A distinguished legacy

A new distinguished professorship honors Hungarian-born author and journalist Bela Kornitzer. His life and career inspired his niece, a longtime WashU supporter, to keep his legacy alive.

Noémi Neidorff with her late husband, Michael.

In January, Diana Z. O’Brien, professor of political science, will be formally installed as the inaugural Bela Kornitzer Distinguished Professor, an appointment made possible thanks to a significant pledge from longtime WashU supporter Noémi Neidorff.

Neidorff created the distinguished professorship in memory of her uncle, Bela Kornitzer, an acclaimed author, historian, and journalist from Hungary. Noémi and her late husband, Michael Neidorff, have been champions of WashU and the St. Louis community for decades.

“I am especially pleased about Diana’s appointment,” Neidorff said. “Obviously, her accomplishments and credentials are most impressive, but I also know that my Uncle Bela would have enjoyed her warm, outgoing, and effervescent personality.”

Diana Z. O’Brien

O’Brien studies the causes and consequences of women’s political representation in democracies across the globe. Her research examines gender and political parties, executive branch politics, and how citizens respond to women in politics. She said she feels a special connection to Neidorff and Kornitzer. All three are immigrants to the U.S., an experience that “fundamentally influences your worldview.” And, like Kornitzer, O’Brien is deeply intrigued by political institutions. “Kornitzer used his journalistic prowess to interview politicians to better understand political leadership,” O’Brien said. “I use the tools of social science to try to answer some of the same questions.”

The journalist had a reputation for building relationships with political figures that enabled him to get exclusive interviews with the likes of Albert Einstein, Harry S. Truman, and Douglas MacArthur.

“I feel tremendously honored to be the inaugural recipient of this professorship,” O’Brien said. “Bela Kornitzer’s work demonstrates his deep commitment to upholding — and understanding — democracy and democratic values. I hope that my research and teaching will honor this legacy.”

Bela Kornitzer's life and career

1910: Bela Kornitzer is born in Szerencs, Hungary.

Portrait of Bela Kornitzer
Courtesy of Drew University

Mid-1920s: Kornitzer leaves home for Budapest. His early published works — printed in the city’s major newspaper — are sketches and short commentaries of prominent men. An editor at the paper advises him to pursue journalism, and Kornitzer goes on to become the reporter-commentator in the Hungarian parliament for about a decade.

1940: “Fathers and Sons,” Kornitzer’s two-volume book on the influence of autocratic fathers on their sons, is published in Hungary. It becomes a standard textbook in Hungarian schools until the Nazis take control of the government and order it burned.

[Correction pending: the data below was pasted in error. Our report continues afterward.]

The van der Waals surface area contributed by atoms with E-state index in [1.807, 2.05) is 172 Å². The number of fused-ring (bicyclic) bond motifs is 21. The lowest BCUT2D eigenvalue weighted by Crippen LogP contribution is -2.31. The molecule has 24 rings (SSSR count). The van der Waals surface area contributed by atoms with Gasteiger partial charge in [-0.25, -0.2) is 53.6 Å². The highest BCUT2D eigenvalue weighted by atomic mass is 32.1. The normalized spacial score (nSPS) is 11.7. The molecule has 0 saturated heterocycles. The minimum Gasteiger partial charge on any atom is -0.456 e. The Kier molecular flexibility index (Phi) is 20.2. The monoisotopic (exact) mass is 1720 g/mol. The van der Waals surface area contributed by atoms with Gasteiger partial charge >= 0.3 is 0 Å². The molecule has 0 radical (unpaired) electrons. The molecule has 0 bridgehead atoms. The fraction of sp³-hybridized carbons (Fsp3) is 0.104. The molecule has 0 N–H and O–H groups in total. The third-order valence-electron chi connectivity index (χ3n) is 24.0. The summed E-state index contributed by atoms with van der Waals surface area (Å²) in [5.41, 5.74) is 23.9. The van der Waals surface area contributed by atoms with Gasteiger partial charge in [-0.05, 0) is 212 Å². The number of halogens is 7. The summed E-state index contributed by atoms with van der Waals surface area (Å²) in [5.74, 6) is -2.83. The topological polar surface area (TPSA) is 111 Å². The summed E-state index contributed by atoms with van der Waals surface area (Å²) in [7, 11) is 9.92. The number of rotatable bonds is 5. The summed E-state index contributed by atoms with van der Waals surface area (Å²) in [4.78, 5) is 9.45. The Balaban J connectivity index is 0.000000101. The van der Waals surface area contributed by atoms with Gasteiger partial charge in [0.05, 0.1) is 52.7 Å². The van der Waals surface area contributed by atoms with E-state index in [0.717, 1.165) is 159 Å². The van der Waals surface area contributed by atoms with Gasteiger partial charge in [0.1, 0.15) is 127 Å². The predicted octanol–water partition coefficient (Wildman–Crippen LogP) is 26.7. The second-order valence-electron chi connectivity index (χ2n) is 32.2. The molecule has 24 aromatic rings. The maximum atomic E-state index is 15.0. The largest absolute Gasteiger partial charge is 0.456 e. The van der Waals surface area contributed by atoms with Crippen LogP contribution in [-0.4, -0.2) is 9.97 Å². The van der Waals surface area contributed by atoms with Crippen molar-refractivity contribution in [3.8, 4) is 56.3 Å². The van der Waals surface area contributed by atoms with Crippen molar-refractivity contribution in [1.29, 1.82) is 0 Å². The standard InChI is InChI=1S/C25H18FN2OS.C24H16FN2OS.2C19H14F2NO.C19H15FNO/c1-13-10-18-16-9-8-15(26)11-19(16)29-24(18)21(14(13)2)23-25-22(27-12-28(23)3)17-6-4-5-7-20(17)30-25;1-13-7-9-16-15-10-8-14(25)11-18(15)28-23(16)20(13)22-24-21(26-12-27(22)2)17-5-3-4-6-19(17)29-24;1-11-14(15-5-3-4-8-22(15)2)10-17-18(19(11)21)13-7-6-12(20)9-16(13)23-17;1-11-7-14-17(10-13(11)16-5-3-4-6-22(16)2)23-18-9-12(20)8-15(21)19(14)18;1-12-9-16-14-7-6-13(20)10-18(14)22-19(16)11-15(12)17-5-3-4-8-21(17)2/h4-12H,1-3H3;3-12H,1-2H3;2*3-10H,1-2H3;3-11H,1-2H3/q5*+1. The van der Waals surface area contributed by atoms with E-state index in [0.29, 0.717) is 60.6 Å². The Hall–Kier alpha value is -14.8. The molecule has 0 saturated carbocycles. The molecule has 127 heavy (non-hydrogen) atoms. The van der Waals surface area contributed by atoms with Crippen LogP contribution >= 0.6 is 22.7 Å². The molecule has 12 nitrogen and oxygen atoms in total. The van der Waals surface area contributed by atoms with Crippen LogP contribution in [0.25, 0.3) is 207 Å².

When Nazis occupy Hungary, Kornitzer uses his significant connections to obtain false identifications for himself and his sister, Alicia. Neither wears the mandatory yellow star, and together they seek shelter for members of their family. Kornitzer also requests protection for 100 Jewish families and is later credited with saving their lives.

1947: Kornitzer becomes a high official in the post-war Hungarian cabinet but is quickly ousted when Communists claim that his writings “strengthened the forces of rebellion.” The Arrow Cross Party, a Hungarian fascist organization, places him on their “most wanted” list, and he escapes Hungary. Kornitzer becomes the first Hungarian official to seek exile in the United States after World War II. He learns English by going to the movies: “Very fine teachers I had,” he once remarks. “Betty Grable, Humphrey Bogart, and Jimmy Cagney.”

1952: Kornitzer publishes his first book in English, “American Fathers and Sons.” It includes 14 biographical sketches of famous Americans in government, science, and the arts, examining their relationships with their fathers. The same year, NBC broadcasts his interview of Robert Frost. “At Home with Robert Frost” covers Frost’s poetry, his relationship with his father, and his views on America and democracy.

1955: “The Great American Heritage: The Story of the Five Eisenhower Brothers,” Kornitzer’s book on the Eisenhower family, is published. Kornitzer was interested in exploring family dynamics to understand American democracy, believing that the family unit functioned as a tiny democratic state.

Bela Kornitzer (right) with Richard Nixon.
Courtesy of Drew University

1960: “The Real Nixon,” a biography tracing the events that led to Richard Nixon’s national prominence, is published. Kornitzer sought to demonstrate how American democracy begins at home and how family values contributed to America’s heritage.

1964: Kornitzer, 53, dies of a sudden illness, and his obituary is published in The New York Times.

1991-1992: Kornitzer’s sister, Alicia Karpati, donates the archive of Kornitzer’s work to the library of Drew University. Karpati and her husband also create an endowment for the Bela Kornitzer Award at the university.

2023: Noémi Neidorff pledges to establish the Bela Kornitzer Distinguished Professorship in Arts & Sciences at Washington University.

2024: Diana Z. O’Brien will be installed as the Bela Kornitzer Distinguished Professor. A Kornitzer Research Symposium will feature cutting-edge political science research on topics related to Kornitzer’s life and work.

Sources: The New York Times, Drew University, Noémi Neidorff, Diana Z. O’Brien